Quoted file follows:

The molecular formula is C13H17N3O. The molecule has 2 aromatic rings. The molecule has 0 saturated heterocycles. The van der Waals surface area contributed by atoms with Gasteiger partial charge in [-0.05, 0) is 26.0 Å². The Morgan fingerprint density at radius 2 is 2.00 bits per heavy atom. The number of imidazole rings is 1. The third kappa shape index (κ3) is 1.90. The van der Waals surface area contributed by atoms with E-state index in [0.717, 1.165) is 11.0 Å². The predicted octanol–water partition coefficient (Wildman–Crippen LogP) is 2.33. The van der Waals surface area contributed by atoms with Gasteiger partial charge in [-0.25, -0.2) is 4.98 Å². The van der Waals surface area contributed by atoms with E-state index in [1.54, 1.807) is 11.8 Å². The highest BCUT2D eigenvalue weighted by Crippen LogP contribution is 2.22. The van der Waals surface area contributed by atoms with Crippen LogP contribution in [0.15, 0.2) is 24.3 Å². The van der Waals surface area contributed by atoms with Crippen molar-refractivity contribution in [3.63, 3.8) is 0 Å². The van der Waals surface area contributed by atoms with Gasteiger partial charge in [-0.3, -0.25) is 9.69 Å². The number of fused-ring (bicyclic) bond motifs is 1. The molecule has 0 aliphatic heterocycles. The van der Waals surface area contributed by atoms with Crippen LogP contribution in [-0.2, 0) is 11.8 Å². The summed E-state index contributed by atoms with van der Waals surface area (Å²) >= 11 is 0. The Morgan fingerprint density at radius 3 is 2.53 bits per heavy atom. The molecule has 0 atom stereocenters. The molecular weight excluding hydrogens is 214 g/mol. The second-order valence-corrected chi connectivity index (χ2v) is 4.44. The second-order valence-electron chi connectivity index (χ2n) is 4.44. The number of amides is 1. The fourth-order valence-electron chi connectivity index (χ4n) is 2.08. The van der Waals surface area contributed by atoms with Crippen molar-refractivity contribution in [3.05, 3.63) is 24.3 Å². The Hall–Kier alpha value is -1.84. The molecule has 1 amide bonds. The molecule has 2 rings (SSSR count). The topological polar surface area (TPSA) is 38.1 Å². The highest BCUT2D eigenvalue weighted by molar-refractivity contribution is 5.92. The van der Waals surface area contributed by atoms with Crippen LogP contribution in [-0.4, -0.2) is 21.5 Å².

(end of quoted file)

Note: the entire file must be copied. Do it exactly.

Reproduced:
The molecular formula is C13H17N3O. The molecule has 2 aromatic rings. The molecule has 0 saturated heterocycles. The van der Waals surface area contributed by atoms with Gasteiger partial charge in [-0.05, 0) is 26.0 Å². The Morgan fingerprint density at radius 2 is 2.00 bits per heavy atom. The number of imidazole rings is 1. The third kappa shape index (κ3) is 1.90. The van der Waals surface area contributed by atoms with E-state index in [0.717, 1.165) is 11.0 Å². The predicted octanol–water partition coefficient (Wildman–Crippen LogP) is 2.33. The van der Waals surface area contributed by atoms with Gasteiger partial charge in [-0.25, -0.2) is 4.98 Å². The van der Waals surface area contributed by atoms with E-state index in [1.54, 1.807) is 11.8 Å². The highest BCUT2D eigenvalue weighted by Crippen LogP contribution is 2.22. The van der Waals surface area contributed by atoms with Crippen LogP contribution in [0.15, 0.2) is 24.3 Å². The van der Waals surface area contributed by atoms with Crippen molar-refractivity contribution in [3.63, 3.8) is 0 Å². The van der Waals surface area contributed by atoms with Gasteiger partial charge in [-0.3, -0.25) is 9.69 Å². The number of fused-ring (bicyclic) bond motifs is 1. The molecule has 0 aliphatic heterocycles. The van der Waals surface area contributed by atoms with Crippen LogP contribution in [-0.2, 0) is 11.8 Å². The summed E-state index contributed by atoms with van der Waals surface area (Å²) >= 11 is 0. The Morgan fingerprint density at radius 3 is 2.53 bits per heavy atom. The molecule has 0 atom stereocenters. The molecular weight excluding hydrogens is 214 g/mol. The second-order valence-corrected chi connectivity index (χ2v) is 4.44. The second-order valence-electron chi connectivity index (χ2n) is 4.44. The number of amides is 1. The fourth-order valence-electron chi connectivity index (χ4n) is 2.08. The van der Waals surface area contributed by atoms with Crippen molar-refractivity contribution in [3.05, 3.63) is 24.3 Å². The Hall–Kier alpha value is -1.84. The molecule has 1 amide bonds. The molecule has 2 rings (SSSR count). The topological polar surface area (TPSA) is 38.1 Å². The highest BCUT2D eigenvalue weighted by molar-refractivity contribution is 5.92. The van der Waals surface area contributed by atoms with Crippen LogP contribution in [-0.4, -0.2) is 21.5 Å².